Cities in Motion

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Cities in Motion


Row, row, row your boat

A lost genre returns

‘Tycoon’ games are more numerous than anyone cares to think of. Or are they? During the late nineties and first half of the previous decade, a flood of poorly designed business simulation games flooded the market and only a handful were worthy of our time. Exceptions such as the fabulous Transport Tycoon were so few that the genre was soon relegated to being budget bin material and not much else. After 2005, the genre became quiet, almost to the point of seeming to be extinct. Only a handful of simulations were released, with Restaurant Empire 2 being one of the few to stand out in a positive way. Just when we started wondering if development of these games had stopped altogether, they started popping up as browser games in Facebook and elsewhere. Farmville and Cityville draw huge crowds, proving that the genre is more popular than ever, at least in the online space.

Having seen the genre go browser-based, I was a little surprised when Paradox announced that they were working with the Finnish developer Colossal Order on Cities in Motion, a business sim focusing on transporting passengers within cities. A pleasant surprise, I should add, and I couldn’t wait to give the game a spin.

100 years

Cities in Motion puts players into the role of a ‘City Transportation Planner’, giving them full power over every bus, tram, the subways and more. The game can be played in sandbox mode or through 12 scenarios that cover 100 years worth of transportation history in four different cities.

Only Vienna was available as a playable map in the beta version, but the retail version will include maps of such cities as Amsterdam and Berlin as well. Each city is represented by multiple map versions, depicting city growth over the 100 year time period that the game covers. Starting a game in the 1920s not only means a smaller map but also has an impact on how many people will take public transport, what vehicles are available and the cities’ economical state.

While earlier versions of the maps lack accuracy - they seem to be stripped down versions of the contemporary maps - they do give you a distinctly different experience when setting up new lines. Less ground to cover usually means shorter routes, a fact that is surely appreciated by the slower and smaller vehicles that are available in that time frame. New, faster and roomier vehicles become available later on, replacing the old classics and usually causing a considerable stir in the dynamics of your public transport lines as the speed and passenger size allow more regular pickups and shorter waiting times.

The creationists view

The creation of new lines appears to be a little easier than altering existing ones. Bus, water and air lines can be created just by adding and assigning stops to the map while tram and subway lines require tracks to be laid out first. This is an easy enough process and many portions are a drag and drop kind of affair. Subway tracks can be placed on different levels so that lines do not have to cross each other. The mechanic to connect one level of track to another is a little iffy at first but becomes easier once you have done it a few times.

Once a line has been created, you simply purchase a vehicle to service it and push a button to open it for public use. The number of passengers using the line depends on a number of things including its stops, its connections to other lines, whether it takes the passengers over various demographics to where they want to go, the economy and more. It takes some time for people to ‘discover’ the line though, so don’t expect to find hordes of people at your stops right away. Making even the smallest change in a line such as upgrading a stop will cause passengers to forget about a line and this is something I hope will be changed before the game goes to retail.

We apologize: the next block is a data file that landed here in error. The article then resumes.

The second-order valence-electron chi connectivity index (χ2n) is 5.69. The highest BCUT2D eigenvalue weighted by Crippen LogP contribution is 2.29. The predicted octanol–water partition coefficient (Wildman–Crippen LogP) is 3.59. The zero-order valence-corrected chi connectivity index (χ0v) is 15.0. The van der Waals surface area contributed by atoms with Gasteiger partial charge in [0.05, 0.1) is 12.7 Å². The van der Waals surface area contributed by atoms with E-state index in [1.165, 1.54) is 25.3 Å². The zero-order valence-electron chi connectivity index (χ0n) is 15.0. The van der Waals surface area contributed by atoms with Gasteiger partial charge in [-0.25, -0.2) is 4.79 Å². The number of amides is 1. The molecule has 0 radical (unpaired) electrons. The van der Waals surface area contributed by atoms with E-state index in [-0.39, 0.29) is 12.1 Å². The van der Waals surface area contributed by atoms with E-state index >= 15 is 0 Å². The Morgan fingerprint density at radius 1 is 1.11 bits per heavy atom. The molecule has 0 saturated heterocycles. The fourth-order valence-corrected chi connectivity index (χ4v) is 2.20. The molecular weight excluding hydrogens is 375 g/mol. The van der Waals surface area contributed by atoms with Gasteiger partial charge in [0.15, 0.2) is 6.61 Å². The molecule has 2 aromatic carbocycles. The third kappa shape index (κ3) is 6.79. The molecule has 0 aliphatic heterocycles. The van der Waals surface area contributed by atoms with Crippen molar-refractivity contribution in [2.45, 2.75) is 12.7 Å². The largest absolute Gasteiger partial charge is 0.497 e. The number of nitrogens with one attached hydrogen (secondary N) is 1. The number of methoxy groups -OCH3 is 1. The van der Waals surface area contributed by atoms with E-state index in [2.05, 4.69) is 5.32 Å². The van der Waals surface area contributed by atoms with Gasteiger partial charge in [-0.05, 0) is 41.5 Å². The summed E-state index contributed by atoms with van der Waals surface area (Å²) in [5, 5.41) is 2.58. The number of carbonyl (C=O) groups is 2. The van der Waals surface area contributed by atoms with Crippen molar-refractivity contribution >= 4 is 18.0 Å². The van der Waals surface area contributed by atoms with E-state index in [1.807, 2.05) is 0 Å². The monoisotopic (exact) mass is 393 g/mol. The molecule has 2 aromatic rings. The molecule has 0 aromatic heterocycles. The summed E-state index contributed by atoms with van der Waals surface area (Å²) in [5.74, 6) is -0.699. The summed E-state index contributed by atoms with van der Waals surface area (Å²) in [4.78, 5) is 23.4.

In many cases, adding a new line has an impact on other lines as well. Your new line may mean that a potentially large number of passengers switch over from an existing line as they find quicker ways to reach their destinations. It may also ‘unlock’ areas that previously had no access to transportation, increasing the pressure on your existing lines. As you can see, transportation is incredibly dynamic and the game will have you monitoring your lines closely, adding or removing vehicles as needed. Fortunately, it is possible to remove a vehicle from a line, put it in the ‘global’ depot and then assign it to another line so you can flexibly decide where you want to apply your resources.

How she plays

Graphically, Cities in Motion is one of the most detailed business simulation games ever created, sporting over a 100 different buildings that give each city a unique and authentic feel. The graphics engine allows the player to zoom in and rotate the view into four different directions. It does this smoothly even when you have a hundred vehicles on dozens of lines in a city crawling with thousands of travelers. All in all, it looks quite impressive.

The game introduces an economic system, the effects of which I’ve not fully been able to gauge even after days of gameplay. You are the only player on the map and there are no AI players vying for domination, and being a monopolist means people are condemned to your services, economic downturn or not. The same goes for the different social groups - of which there are 7 - that supposedly have distinct transportation needs but I could still rake in the money when I ignored them altogether.

Having said that, it’s worth mentioning that the beta build I have been playing has been available for quite a while and the developers have had lots of time to address these things. More importantly, playing Cities in Motion has been tremendous fun even in its beta state and I’m certain things can only get better from here.